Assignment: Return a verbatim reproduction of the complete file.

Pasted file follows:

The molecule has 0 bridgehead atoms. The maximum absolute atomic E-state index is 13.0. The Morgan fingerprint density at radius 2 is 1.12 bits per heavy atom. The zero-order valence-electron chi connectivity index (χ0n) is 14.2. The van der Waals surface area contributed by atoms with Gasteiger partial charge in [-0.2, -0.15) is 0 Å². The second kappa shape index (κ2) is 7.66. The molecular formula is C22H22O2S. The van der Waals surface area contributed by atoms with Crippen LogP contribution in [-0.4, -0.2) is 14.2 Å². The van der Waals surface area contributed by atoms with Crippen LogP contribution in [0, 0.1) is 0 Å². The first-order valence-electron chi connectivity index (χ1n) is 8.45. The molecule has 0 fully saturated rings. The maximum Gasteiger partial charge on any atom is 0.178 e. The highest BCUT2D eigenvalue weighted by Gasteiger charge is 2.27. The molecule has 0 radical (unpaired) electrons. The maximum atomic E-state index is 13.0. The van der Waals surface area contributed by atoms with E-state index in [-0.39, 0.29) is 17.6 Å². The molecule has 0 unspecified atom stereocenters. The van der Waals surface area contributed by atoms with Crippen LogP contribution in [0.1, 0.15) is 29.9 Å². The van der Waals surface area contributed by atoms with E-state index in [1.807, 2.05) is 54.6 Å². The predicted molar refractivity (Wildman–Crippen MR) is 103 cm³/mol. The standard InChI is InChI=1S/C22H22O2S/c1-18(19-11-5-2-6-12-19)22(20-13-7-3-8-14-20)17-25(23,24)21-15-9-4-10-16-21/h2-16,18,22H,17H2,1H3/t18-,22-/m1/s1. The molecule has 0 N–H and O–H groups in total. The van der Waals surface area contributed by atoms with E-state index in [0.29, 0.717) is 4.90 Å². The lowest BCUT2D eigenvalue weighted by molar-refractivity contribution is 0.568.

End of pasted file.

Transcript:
The molecule has 0 bridgehead atoms. The maximum absolute atomic E-state index is 13.0. The Morgan fingerprint density at radius 2 is 1.12 bits per heavy atom. The zero-order valence-electron chi connectivity index (χ0n) is 14.2. The van der Waals surface area contributed by atoms with Gasteiger partial charge in [-0.2, -0.15) is 0 Å². The second kappa shape index (κ2) is 7.66. The molecular formula is C22H22O2S. The van der Waals surface area contributed by atoms with Crippen LogP contribution in [-0.4, -0.2) is 14.2 Å². The van der Waals surface area contributed by atoms with Crippen LogP contribution in [0, 0.1) is 0 Å². The first-order valence-electron chi connectivity index (χ1n) is 8.45. The molecule has 0 fully saturated rings. The maximum Gasteiger partial charge on any atom is 0.178 e. The highest BCUT2D eigenvalue weighted by Gasteiger charge is 2.27. The molecule has 0 radical (unpaired) electrons. The maximum atomic E-state index is 13.0. The van der Waals surface area contributed by atoms with E-state index in [-0.39, 0.29) is 17.6 Å². The molecule has 0 unspecified atom stereocenters. The van der Waals surface area contributed by atoms with Crippen LogP contribution in [0.1, 0.15) is 29.9 Å². The van der Waals surface area contributed by atoms with E-state index in [1.807, 2.05) is 54.6 Å². The predicted molar refractivity (Wildman–Crippen MR) is 103 cm³/mol. The standard InChI is InChI=1S/C22H22O2S/c1-18(19-11-5-2-6-12-19)22(20-13-7-3-8-14-20)17-25(23,24)21-15-9-4-10-16-21/h2-16,18,22H,17H2,1H3/t18-,22-/m1/s1. The molecule has 0 N–H and O–H groups in total. The van der Waals surface area contributed by atoms with E-state index in [0.29, 0.717) is 4.90 Å². The lowest BCUT2D eigenvalue weighted by molar-refractivity contribution is 0.568.